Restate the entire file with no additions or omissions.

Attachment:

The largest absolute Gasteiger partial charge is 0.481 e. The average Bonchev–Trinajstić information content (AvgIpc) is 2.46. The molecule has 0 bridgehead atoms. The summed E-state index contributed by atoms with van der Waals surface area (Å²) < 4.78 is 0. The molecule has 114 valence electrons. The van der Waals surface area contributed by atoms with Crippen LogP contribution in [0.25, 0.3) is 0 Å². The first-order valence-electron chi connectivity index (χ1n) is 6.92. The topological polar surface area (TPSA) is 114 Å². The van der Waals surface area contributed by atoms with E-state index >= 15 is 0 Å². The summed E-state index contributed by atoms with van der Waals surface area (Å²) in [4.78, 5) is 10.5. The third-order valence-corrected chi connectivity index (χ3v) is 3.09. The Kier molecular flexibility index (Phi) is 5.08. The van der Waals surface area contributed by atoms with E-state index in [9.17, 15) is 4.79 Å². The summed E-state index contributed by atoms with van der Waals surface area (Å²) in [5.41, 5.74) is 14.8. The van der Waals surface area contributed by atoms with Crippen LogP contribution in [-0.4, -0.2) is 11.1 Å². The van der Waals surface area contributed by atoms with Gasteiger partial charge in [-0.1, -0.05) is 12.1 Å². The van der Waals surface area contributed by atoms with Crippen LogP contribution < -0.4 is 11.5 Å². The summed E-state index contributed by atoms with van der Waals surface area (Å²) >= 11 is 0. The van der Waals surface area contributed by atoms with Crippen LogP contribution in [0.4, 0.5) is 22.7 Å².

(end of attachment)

The largest absolute Gasteiger partial charge is 0.481 e. The average Bonchev–Trinajstić information content (AvgIpc) is 2.46. The molecule has 0 bridgehead atoms. The summed E-state index contributed by atoms with van der Waals surface area (Å²) < 4.78 is 0. The molecule has 114 valence electrons. The van der Waals surface area contributed by atoms with Crippen LogP contribution in [0.25, 0.3) is 0 Å². The first-order valence-electron chi connectivity index (χ1n) is 6.92. The topological polar surface area (TPSA) is 114 Å². The van der Waals surface area contributed by atoms with E-state index >= 15 is 0 Å². The summed E-state index contributed by atoms with van der Waals surface area (Å²) in [4.78, 5) is 10.5. The third-order valence-corrected chi connectivity index (χ3v) is 3.09. The Kier molecular flexibility index (Phi) is 5.08. The van der Waals surface area contributed by atoms with E-state index in [9.17, 15) is 4.79 Å². The summed E-state index contributed by atoms with van der Waals surface area (Å²) in [5.41, 5.74) is 14.8. The van der Waals surface area contributed by atoms with Crippen LogP contribution in [-0.4, -0.2) is 11.1 Å². The van der Waals surface area contributed by atoms with Gasteiger partial charge in [-0.1, -0.05) is 12.1 Å². The van der Waals surface area contributed by atoms with Crippen LogP contribution < -0.4 is 11.5 Å². The summed E-state index contributed by atoms with van der Waals surface area (Å²) >= 11 is 0. The van der Waals surface area contributed by atoms with Crippen LogP contribution in [0.4, 0.5) is 22.7 Å².